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Local boaters want boat ramps to remain open in wake of South Florida closures

So far, public water access remains open in Duval, surrounding counties

Capt. Don Dingman is concerned that local boat ramps could close if boaters don't practice social distancing on the water.
Capt. Don Dingman is concerned that local boat ramps could close if boaters don't practice social distancing on the water. (WJXT)

JACKSONVLLE, Fla. – After several south Florida counties shut down boat ramps because of a lack of social distancing among boaters could also lead to ramp closures in our area.

The Palm Beach Post reported Sunday that “Sandbars off Jupiter and Tequesta and the waters off Boca Raton had become gathering spots for boating parties, even when state and federal officials warn against gatherings of 10 people or more and urge social distancing of at least 6 feet.”

In Miami-Dade County and in Manatee County, boat ramps and water access on beaches have been shut down because boaters have not heeded the warnings of health and governmental officials.

In the Jacksonville area, the same issues haven’t cropped up, yet. But some local boaters are concerned that a few recreational boaters will not heed the warnings, shutting off water access for all.

“Everything we’re doing at Publix and the stores we go to, we have to do the same thing when we go fishing and to the boat ramps," said Don Dingman, a fishing charter boat captain and lifelong boater. "We have to practice social distancing. A lot of the things we love to do on the water, like go to the sand bars, raft up and visit with our friends and have cookouts, we can’t do anymore or they’re going to close the boat ramps like they did in South Florida and we certainly don’t want that.”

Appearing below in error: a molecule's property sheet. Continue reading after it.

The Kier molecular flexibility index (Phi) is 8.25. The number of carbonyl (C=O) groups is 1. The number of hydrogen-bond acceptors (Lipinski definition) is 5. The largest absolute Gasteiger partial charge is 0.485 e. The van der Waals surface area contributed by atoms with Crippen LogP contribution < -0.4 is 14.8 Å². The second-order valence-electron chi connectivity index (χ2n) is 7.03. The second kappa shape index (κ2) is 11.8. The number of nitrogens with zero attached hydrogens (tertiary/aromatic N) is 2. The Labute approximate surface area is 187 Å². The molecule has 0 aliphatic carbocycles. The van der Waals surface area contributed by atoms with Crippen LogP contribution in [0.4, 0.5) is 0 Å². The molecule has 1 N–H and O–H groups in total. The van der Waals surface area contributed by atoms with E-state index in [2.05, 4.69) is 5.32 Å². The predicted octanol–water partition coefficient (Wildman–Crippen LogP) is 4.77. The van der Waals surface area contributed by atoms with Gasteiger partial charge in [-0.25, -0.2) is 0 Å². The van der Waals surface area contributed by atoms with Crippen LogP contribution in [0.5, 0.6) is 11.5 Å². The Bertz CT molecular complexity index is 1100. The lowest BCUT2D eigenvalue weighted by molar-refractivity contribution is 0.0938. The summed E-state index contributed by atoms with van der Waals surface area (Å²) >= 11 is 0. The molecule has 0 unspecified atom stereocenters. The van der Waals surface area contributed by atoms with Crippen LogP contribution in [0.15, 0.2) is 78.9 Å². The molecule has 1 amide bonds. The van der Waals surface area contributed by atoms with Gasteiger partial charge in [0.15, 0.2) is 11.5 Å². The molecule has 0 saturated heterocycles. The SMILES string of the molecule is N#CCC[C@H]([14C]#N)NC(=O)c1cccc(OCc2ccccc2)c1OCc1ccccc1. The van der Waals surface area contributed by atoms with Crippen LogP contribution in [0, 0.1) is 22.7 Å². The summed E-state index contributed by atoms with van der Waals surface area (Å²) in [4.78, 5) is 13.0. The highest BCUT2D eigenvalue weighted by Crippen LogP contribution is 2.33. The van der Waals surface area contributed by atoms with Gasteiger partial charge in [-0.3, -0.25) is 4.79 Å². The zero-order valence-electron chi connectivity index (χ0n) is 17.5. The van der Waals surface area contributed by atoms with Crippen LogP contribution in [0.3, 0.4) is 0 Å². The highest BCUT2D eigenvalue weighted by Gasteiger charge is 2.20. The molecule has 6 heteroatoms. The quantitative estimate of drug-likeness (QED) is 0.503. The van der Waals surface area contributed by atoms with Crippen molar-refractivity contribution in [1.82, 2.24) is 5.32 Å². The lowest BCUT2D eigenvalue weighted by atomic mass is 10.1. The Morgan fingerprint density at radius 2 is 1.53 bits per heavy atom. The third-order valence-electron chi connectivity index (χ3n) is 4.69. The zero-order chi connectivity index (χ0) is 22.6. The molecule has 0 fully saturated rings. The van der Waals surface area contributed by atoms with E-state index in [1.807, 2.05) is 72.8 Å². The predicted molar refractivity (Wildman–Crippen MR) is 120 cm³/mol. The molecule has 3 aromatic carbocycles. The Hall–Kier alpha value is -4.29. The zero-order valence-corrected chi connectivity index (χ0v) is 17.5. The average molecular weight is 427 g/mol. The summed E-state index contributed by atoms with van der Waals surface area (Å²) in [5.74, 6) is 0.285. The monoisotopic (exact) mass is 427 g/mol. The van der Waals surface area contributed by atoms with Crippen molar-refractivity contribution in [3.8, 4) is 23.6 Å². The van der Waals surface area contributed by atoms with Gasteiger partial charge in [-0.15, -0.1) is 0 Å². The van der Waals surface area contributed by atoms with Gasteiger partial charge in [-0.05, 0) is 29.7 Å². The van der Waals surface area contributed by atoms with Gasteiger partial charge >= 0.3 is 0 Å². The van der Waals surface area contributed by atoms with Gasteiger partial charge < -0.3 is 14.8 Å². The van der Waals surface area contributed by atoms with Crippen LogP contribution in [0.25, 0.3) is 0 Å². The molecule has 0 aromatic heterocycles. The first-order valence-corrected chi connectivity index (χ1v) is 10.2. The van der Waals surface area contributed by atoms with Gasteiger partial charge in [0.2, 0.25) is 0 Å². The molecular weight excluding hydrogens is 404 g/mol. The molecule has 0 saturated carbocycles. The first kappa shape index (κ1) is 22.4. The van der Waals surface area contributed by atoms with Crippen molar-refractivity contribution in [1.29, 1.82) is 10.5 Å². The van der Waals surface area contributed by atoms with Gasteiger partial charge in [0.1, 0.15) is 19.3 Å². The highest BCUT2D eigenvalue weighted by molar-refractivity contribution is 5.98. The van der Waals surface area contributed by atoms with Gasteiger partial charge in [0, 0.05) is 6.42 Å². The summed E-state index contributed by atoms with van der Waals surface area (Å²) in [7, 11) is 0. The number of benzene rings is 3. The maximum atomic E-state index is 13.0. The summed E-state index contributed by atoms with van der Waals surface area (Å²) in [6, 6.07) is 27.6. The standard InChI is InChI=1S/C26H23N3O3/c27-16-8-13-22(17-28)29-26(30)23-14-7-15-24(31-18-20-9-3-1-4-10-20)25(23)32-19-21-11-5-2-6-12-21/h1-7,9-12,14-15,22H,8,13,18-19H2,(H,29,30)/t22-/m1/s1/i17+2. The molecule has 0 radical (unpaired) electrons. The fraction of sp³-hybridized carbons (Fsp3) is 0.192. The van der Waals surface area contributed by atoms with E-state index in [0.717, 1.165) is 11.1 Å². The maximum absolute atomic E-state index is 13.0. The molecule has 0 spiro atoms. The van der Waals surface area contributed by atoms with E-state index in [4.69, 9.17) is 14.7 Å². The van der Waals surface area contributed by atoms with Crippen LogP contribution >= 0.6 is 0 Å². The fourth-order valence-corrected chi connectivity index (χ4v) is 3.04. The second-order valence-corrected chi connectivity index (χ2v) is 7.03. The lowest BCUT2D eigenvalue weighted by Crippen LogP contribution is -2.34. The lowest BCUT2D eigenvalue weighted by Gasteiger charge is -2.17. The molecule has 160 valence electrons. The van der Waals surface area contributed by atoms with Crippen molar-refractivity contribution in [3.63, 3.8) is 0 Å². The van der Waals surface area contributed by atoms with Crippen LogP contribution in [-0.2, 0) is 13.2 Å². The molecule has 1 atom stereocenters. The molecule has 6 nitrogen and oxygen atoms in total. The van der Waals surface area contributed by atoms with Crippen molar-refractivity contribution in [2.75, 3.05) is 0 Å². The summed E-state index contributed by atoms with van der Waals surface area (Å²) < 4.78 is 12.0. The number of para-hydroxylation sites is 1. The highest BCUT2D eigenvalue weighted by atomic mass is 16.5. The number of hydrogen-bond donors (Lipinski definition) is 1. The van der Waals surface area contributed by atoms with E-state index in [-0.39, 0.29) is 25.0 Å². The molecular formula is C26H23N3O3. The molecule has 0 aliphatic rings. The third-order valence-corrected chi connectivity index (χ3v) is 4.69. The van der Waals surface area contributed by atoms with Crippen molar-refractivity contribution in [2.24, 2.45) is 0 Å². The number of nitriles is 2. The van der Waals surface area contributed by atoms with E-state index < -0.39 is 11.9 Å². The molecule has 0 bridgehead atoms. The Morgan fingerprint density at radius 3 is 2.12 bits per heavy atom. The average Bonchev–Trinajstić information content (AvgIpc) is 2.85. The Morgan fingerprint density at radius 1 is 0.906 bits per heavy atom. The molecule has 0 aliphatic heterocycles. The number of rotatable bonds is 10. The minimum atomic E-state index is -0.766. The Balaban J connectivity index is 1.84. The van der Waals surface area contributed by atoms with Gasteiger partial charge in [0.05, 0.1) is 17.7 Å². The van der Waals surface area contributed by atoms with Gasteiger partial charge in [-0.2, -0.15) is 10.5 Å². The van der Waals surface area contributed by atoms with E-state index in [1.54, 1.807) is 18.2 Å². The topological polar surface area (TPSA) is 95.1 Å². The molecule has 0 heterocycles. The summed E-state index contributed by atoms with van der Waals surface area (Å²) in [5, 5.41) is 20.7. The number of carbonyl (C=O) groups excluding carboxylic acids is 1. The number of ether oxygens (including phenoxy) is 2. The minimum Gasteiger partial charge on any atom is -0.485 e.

Dingman said that over the weekend, boat traffic was as heavy as it typically is in good weather, and that’s when the risk of people not keeping their distance increases. He also noted that when done correctly, boating is a perfect way to practice social distancing. He just hopes others will understand the benefit of keeping the ramps open provides and continue to be smart.

“With this virus, we ton’ know what we’re facing,” Dingman said. “I have an elderly mom. My family--we don’t want them to get this so we have to practice safe and practical measures when we’re out on the water. Just because it hasn’t affected you yet...it’s going to. Somebody you know is going to get this and we have to do something about this now.”

For now, only the beaches and parks have been closed, which has impacted a few spots where boaters can put into the St. Johns River, Intracoastal Waterway or the Atlantic Ocean. Dingman wants all boaters, fishermen and others who use the waterways for recreation to be aware of the impact that each can have on the perception by lawmakers and others.

“Be smart. Let’s keep the ramps open and let’s go fishing,” Dingman said.


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